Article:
this picture is that this miserable shelter kennel is likely the most
comfortable place this dog has ever known. I HATE that Mason is about
to die without even having had a chance to know how it feels to bask in
front of a warm fire with a family that loves him. He really deserves
Won’t you please help me and Sylvia Kim get this poor dog to safety?
2010 was exceptionally cruel to Mason…let’s turn things around for him
in 2011 and help wipe that worried look off his furrowed brow!!!
Please save MASON!!!! Call Sylvia Kim at 910-876-0539 if you can help,
or you can email firstname.lastname@example.org.
You can also email me, Liz, at email@example.com.
Thank you for considering this sweetie! See more
It would be very hard to keep going without happy ending stories like Mason’s.
When I first started crossposting, I had no idea if it was making a difference. And just yesterday or the day before, I saw that Maureen, a newer crossposter, had written to someone that she had no idea whether she was helping, but she would just keep doing it. When I first discovered that crossposting does indeed save lives, I was overjoyed, and did my crosspostings with a new fervor. And I’m sure the same thing will happen to Maureen, when she realizes. But in the meantime, she has taken another step into the world of dog rescue.
Today’s big excitement is that Maureen, who watched the whole Grace rescue play out on Facebook, was inspired last night to say ‘yes’ to fostering another New York dog through the same rescue organization who ‘pulled’ Grace for me. Pulling means that an authorized individual, usually from an official 501C-3 rescue, does the paperwork required by the shelter to release a dog for adoption, and often physically ‘escorts’ the dog or cat from the building, at which point everyone on Facebook who has been following the progress of the pet writes in with congratulations and expressions of joy. Different shelters have different rules for pulling, and that explanation, again, will be in other blog entries.
The point is, Maureen is going to foster a dog! It’s wonderful! I posted a congratulatory animated card from Jacquie Lawson (amazing, what that woman can do with animation) on Maureen’s Facebook wall and on my own. And today, when I got back from the note factory, on my computer was something that means more to me than anything else that’s been on it before, because it means that I’ve not only saved a dog’s or cat’s life, but have now gone a step further and inspired and helped someone else to do it, too. Here’s what Maureen wrote in her animated thank you card:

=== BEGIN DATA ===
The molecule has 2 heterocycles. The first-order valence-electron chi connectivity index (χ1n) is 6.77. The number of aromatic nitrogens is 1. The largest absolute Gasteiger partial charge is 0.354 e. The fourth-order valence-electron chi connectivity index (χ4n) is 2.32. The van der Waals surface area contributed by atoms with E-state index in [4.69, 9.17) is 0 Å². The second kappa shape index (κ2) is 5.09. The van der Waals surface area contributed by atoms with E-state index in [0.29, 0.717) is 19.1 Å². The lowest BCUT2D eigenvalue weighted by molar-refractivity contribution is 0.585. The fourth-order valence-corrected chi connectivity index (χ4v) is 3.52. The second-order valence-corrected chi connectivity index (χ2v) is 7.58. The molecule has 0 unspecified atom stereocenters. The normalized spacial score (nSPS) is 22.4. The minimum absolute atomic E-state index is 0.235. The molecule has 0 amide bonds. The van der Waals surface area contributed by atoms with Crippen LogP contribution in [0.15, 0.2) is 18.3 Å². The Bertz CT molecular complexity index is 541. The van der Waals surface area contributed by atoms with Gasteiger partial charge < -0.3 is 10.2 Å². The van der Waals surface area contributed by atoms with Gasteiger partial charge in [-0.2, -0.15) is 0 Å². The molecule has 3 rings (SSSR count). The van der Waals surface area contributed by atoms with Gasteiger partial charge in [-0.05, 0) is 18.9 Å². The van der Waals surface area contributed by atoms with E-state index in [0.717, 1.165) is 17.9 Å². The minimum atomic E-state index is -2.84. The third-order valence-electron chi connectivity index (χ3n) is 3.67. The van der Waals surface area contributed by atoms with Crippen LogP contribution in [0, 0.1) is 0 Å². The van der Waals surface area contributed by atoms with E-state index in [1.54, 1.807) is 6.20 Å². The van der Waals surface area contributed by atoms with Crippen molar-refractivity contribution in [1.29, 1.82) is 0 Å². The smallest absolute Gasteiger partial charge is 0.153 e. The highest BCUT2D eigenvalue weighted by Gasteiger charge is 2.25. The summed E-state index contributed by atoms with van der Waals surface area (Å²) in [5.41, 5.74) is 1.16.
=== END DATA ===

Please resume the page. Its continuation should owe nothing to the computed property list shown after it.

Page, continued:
Thanks Ingrid! I am so beyond excited about this! You know you are the one who got me started on this journey in the first place. I will keep you posted and am looking forward to posting some amazing after pics of that beautiful girl…just like you did with Grace 🙂
Make my day, why don’tcha, Maureen? Thank you so much, and I can’t wait to meet Clarisse. Blessings on your fostering! Here’s a link to the video made to help Clarisse find her forever home:
And here’s what the head of the rescue group had to say about it last night…
This is Clarisse. She is going to get out of shelter-prison, thanks to an angel from Rochester who stepped up for her tonight and offered to foster her. XO
The poster child for cruelty is about to begin the rest of her life in a safe loving home where she can finally have fun~ thanks to everyone who was and is a part of her rescue. xo
After seeing the video of Clarisse, I’m so glad that today I happened to buy all the ingredients to bake dog biscuits. I hadn’t realized until right now that she was starving. I can’t wait to meet her and feed her! 🙂